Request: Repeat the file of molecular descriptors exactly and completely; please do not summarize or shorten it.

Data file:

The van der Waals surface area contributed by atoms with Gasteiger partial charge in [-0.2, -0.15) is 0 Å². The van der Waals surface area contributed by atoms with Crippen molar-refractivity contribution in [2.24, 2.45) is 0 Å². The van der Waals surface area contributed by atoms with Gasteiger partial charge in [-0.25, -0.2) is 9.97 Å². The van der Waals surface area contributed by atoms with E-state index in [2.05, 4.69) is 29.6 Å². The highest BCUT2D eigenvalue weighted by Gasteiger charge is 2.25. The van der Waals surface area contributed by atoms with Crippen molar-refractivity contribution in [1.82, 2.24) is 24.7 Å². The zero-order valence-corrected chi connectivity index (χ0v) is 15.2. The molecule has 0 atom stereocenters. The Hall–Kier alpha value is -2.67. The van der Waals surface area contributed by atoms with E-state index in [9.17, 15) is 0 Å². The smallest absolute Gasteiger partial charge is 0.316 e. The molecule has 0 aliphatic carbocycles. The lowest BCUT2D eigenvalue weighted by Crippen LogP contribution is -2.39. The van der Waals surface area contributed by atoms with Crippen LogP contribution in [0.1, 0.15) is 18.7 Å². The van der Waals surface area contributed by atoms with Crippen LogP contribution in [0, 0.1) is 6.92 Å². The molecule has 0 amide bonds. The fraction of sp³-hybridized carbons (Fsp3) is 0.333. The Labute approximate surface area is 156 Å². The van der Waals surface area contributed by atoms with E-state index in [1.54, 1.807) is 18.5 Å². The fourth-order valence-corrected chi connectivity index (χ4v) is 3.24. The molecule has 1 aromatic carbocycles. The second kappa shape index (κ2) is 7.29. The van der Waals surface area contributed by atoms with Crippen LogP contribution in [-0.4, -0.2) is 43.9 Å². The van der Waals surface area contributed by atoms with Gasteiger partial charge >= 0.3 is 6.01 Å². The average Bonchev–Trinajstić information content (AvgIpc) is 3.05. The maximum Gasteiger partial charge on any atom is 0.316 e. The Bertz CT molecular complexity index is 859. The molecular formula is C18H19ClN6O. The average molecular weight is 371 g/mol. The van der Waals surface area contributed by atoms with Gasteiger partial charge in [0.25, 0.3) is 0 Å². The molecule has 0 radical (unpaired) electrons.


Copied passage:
The van der Waals surface area contributed by atoms with Gasteiger partial charge in [-0.2, -0.15) is 0 Å². The van der Waals surface area contributed by atoms with Crippen molar-refractivity contribution in [2.24, 2.45) is 0 Å². The van der Waals surface area contributed by atoms with Gasteiger partial charge in [-0.25, -0.2) is 9.97 Å². The van der Waals surface area contributed by atoms with E-state index in [2.05, 4.69) is 29.6 Å². The highest BCUT2D eigenvalue weighted by Gasteiger charge is 2.25. The van der Waals surface area contributed by atoms with Crippen molar-refractivity contribution in [1.82, 2.24) is 24.7 Å². The zero-order valence-corrected chi connectivity index (χ0v) is 15.2. The molecule has 0 atom stereocenters. The Hall–Kier alpha value is -2.67. The van der Waals surface area contributed by atoms with E-state index in [9.17, 15) is 0 Å². The smallest absolute Gasteiger partial charge is 0.316 e. The molecule has 0 aliphatic carbocycles. The lowest BCUT2D eigenvalue weighted by Crippen LogP contribution is -2.39. The van der Waals surface area contributed by atoms with Crippen LogP contribution in [0.1, 0.15) is 18.7 Å². The van der Waals surface area contributed by atoms with Crippen LogP contribution in [0, 0.1) is 6.92 Å². The molecule has 0 amide bonds. The fraction of sp³-hybridized carbons (Fsp3) is 0.333. The Labute approximate surface area is 156 Å². The van der Waals surface area contributed by atoms with E-state index in [1.54, 1.807) is 18.5 Å². The fourth-order valence-corrected chi connectivity index (χ4v) is 3.24. The molecule has 1 aromatic carbocycles. The second kappa shape index (κ2) is 7.29. The van der Waals surface area contributed by atoms with Crippen LogP contribution in [-0.4, -0.2) is 43.9 Å². The van der Waals surface area contributed by atoms with Gasteiger partial charge >= 0.3 is 6.01 Å². The average Bonchev–Trinajstić information content (AvgIpc) is 3.05. The maximum Gasteiger partial charge on any atom is 0.316 e. The Bertz CT molecular complexity index is 859. The molecular formula is C18H19ClN6O. The average molecular weight is 371 g/mol. The van der Waals surface area contributed by atoms with Gasteiger partial charge in [0.25, 0.3) is 0 Å². The molecule has 0 radical (unpaired) electrons.